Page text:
Disbelief, the inability or refusal to accept something as true or real, is fostered as an asset in our culture.
Questioning the accepted is seen as fundamental for progress, paradigm shifts, innovation, and change. The ability to debunk illusion is considered an asset in a culture built on illusions and lies - where theories fail, desires are formulated, and product is confused with substance.
Skepticism is the backbone of much of education. It is the hidden curriculum imparted via the teaching of questioning, analysis, logic, dialectics, and mathematics. The esteemed philosophers - if they are a measure - hold everything in disbelief until proven real, and even the physicists with their quantum leaps play on the suspension of belief.
From an early age, we are taught to question, examine, consider, compare, contrast, differentiate, repute, weigh & measure. We create instruments with finer and finer sensitivities in order to find clarity. And always the finer instrument becomes the measure of the current truth to be debunked. Proof is followed by disproof.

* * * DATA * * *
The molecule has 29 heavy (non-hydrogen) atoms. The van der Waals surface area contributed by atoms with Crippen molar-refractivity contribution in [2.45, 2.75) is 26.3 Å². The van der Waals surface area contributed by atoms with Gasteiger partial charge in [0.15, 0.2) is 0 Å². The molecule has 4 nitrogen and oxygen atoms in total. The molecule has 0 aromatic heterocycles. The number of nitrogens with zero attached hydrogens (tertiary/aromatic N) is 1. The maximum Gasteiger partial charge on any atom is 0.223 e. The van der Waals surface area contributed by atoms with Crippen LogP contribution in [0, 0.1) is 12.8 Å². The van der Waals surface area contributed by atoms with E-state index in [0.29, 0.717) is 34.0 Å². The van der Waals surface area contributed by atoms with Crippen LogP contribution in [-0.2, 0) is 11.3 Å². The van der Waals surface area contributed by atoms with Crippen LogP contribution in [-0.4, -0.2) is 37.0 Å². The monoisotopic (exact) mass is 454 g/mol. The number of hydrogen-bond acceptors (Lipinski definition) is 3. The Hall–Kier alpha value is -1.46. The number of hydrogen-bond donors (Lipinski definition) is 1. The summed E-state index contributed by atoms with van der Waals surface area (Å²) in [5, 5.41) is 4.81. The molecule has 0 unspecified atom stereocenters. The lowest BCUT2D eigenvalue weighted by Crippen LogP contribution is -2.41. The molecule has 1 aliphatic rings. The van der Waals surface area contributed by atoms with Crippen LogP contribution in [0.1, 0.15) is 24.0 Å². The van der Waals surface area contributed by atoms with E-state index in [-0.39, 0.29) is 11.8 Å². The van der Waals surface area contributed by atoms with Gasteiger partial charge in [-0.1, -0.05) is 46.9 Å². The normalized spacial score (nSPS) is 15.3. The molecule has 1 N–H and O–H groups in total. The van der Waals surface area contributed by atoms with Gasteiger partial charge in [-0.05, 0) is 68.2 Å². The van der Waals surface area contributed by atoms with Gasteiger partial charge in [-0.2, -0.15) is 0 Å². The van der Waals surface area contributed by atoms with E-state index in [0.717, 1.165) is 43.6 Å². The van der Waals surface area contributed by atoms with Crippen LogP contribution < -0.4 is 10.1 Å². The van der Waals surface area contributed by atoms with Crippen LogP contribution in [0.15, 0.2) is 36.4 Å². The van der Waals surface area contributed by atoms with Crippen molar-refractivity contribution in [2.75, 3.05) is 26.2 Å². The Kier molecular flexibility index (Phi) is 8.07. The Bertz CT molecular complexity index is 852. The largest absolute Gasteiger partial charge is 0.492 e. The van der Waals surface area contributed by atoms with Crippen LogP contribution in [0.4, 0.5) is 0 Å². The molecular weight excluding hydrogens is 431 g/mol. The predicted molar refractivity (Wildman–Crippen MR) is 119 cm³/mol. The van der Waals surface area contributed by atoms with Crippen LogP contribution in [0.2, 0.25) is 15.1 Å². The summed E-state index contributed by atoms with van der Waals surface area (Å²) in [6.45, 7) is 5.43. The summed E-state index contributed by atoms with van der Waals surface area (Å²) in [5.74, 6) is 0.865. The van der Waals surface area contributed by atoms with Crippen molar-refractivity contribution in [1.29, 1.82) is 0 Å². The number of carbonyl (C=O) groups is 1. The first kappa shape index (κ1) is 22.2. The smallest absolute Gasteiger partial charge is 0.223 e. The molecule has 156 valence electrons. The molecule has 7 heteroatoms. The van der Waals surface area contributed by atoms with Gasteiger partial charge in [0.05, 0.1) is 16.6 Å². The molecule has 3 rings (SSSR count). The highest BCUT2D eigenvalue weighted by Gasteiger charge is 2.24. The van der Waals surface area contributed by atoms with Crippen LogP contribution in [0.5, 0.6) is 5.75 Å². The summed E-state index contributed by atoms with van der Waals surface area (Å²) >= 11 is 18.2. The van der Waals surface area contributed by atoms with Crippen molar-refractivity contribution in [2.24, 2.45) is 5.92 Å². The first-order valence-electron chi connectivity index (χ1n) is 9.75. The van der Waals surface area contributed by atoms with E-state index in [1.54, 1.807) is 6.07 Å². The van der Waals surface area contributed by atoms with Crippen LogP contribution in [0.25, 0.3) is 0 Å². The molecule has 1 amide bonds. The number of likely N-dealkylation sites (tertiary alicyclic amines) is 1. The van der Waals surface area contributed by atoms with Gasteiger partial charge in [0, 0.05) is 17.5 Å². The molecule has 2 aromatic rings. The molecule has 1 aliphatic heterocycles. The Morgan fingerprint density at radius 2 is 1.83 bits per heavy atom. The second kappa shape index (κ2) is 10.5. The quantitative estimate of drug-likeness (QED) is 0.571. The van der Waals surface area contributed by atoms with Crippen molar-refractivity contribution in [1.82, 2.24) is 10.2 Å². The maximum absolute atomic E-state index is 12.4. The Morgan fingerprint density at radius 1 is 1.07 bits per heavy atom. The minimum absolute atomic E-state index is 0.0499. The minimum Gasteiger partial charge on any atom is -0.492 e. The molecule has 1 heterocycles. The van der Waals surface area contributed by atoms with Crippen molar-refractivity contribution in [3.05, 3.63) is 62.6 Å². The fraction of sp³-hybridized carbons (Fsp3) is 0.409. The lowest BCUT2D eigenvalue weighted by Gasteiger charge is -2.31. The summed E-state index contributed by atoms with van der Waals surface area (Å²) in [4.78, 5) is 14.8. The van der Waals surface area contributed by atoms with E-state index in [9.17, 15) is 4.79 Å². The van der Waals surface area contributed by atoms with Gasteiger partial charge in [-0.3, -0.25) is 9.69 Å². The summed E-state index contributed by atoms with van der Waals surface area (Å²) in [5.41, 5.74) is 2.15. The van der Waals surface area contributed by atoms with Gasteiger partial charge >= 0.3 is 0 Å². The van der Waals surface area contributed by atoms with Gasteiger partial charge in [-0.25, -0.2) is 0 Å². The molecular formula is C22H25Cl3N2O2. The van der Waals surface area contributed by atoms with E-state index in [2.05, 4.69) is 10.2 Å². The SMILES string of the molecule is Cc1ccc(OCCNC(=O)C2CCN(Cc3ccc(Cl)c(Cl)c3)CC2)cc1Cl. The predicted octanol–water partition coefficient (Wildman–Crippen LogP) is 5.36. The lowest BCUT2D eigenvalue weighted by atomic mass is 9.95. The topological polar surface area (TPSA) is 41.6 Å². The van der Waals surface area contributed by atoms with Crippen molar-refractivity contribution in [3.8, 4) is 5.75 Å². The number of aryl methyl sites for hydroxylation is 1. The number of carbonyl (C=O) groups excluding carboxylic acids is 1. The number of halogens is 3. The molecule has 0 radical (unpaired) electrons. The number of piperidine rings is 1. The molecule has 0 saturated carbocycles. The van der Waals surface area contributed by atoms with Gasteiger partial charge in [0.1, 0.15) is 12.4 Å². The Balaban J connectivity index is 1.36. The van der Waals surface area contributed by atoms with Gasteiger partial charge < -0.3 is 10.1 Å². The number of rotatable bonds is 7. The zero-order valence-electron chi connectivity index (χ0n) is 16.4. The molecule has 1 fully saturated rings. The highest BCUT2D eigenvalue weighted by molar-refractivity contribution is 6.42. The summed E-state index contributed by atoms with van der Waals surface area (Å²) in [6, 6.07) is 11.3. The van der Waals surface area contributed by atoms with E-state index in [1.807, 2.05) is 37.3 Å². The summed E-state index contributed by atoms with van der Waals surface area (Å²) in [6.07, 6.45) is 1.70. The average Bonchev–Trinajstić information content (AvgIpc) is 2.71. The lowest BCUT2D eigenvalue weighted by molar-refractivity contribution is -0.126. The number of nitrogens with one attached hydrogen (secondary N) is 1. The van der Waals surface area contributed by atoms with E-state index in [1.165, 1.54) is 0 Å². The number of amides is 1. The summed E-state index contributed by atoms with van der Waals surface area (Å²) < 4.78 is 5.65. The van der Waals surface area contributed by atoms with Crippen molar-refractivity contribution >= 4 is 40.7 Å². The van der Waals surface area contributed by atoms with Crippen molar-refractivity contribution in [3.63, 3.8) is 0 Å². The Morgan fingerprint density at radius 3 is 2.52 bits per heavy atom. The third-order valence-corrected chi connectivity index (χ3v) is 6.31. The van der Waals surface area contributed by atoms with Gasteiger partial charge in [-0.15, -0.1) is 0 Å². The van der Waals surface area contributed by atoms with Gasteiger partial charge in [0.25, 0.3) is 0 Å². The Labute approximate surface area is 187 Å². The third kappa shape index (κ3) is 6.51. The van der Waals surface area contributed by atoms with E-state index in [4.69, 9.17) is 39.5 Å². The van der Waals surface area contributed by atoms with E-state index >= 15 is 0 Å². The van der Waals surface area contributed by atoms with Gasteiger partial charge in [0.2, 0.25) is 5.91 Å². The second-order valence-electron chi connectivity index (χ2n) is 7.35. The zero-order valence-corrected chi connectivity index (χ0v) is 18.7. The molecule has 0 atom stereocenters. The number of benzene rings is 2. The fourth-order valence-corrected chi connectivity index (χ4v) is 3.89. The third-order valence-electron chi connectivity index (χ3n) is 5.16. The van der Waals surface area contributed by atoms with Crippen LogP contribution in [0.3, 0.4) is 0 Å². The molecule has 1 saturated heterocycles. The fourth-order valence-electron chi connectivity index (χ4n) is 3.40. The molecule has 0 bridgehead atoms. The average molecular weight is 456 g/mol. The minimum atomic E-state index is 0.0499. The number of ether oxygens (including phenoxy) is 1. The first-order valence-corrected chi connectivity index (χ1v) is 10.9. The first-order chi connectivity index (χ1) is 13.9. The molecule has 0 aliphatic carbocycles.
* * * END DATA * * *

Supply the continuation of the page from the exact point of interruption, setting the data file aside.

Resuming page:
Looking at this fostering of disbelief as a cultural habit of thought, one might consider the repercussions. Consider it in light of relations that require an unwavering foundation of belief in order to be sustained - say "God," or "Love." Without belief, how does one differentiate the real from the false forms? What might we be teaching ourselves by fostering disbelief as a habit of thought? What is the relation of disbelief and belief with regard to our epistemological frames, desire, and change? Just a thread for the strand...another consideration.
- The Fool
- photo by Rodney Smith